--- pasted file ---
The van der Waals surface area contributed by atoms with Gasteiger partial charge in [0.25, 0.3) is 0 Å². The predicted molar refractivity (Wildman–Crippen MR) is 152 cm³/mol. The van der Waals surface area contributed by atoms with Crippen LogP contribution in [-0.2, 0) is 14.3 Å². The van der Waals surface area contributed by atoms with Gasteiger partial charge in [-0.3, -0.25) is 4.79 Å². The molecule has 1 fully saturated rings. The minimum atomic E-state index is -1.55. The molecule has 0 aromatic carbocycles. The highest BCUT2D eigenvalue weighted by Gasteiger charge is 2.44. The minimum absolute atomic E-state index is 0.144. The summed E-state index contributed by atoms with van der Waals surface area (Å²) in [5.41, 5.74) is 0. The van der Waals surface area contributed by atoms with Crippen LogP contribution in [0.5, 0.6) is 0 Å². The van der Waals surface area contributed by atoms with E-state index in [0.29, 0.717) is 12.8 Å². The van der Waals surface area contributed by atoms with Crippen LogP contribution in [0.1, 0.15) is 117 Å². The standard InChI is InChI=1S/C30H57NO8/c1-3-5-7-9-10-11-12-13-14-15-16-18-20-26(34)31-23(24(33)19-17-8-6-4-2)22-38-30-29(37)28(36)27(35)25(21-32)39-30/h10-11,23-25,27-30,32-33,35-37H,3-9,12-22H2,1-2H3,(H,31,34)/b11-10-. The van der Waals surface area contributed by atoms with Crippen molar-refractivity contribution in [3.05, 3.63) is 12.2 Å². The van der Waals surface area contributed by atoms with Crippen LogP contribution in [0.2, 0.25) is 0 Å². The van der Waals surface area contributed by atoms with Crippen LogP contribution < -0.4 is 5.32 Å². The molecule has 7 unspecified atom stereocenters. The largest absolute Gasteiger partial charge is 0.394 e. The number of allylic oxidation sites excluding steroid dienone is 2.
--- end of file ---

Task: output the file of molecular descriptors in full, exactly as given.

The van der Waals surface area contributed by atoms with Gasteiger partial charge in [0.25, 0.3) is 0 Å². The predicted molar refractivity (Wildman–Crippen MR) is 152 cm³/mol. The van der Waals surface area contributed by atoms with Crippen LogP contribution in [-0.2, 0) is 14.3 Å². The van der Waals surface area contributed by atoms with Gasteiger partial charge in [-0.3, -0.25) is 4.79 Å². The molecule has 1 fully saturated rings. The minimum atomic E-state index is -1.55. The molecule has 0 aromatic carbocycles. The highest BCUT2D eigenvalue weighted by Gasteiger charge is 2.44. The minimum absolute atomic E-state index is 0.144. The summed E-state index contributed by atoms with van der Waals surface area (Å²) in [5.41, 5.74) is 0. The van der Waals surface area contributed by atoms with Crippen LogP contribution in [0.5, 0.6) is 0 Å². The van der Waals surface area contributed by atoms with E-state index in [0.29, 0.717) is 12.8 Å². The van der Waals surface area contributed by atoms with Crippen LogP contribution in [0.1, 0.15) is 117 Å². The standard InChI is InChI=1S/C30H57NO8/c1-3-5-7-9-10-11-12-13-14-15-16-18-20-26(34)31-23(24(33)19-17-8-6-4-2)22-38-30-29(37)28(36)27(35)25(21-32)39-30/h10-11,23-25,27-30,32-33,35-37H,3-9,12-22H2,1-2H3,(H,31,34)/b11-10-. The van der Waals surface area contributed by atoms with Crippen molar-refractivity contribution in [3.05, 3.63) is 12.2 Å². The van der Waals surface area contributed by atoms with Crippen LogP contribution in [0.2, 0.25) is 0 Å². The van der Waals surface area contributed by atoms with Crippen LogP contribution < -0.4 is 5.32 Å². The molecule has 7 unspecified atom stereocenters. The largest absolute Gasteiger partial charge is 0.394 e. The number of allylic oxidation sites excluding steroid dienone is 2.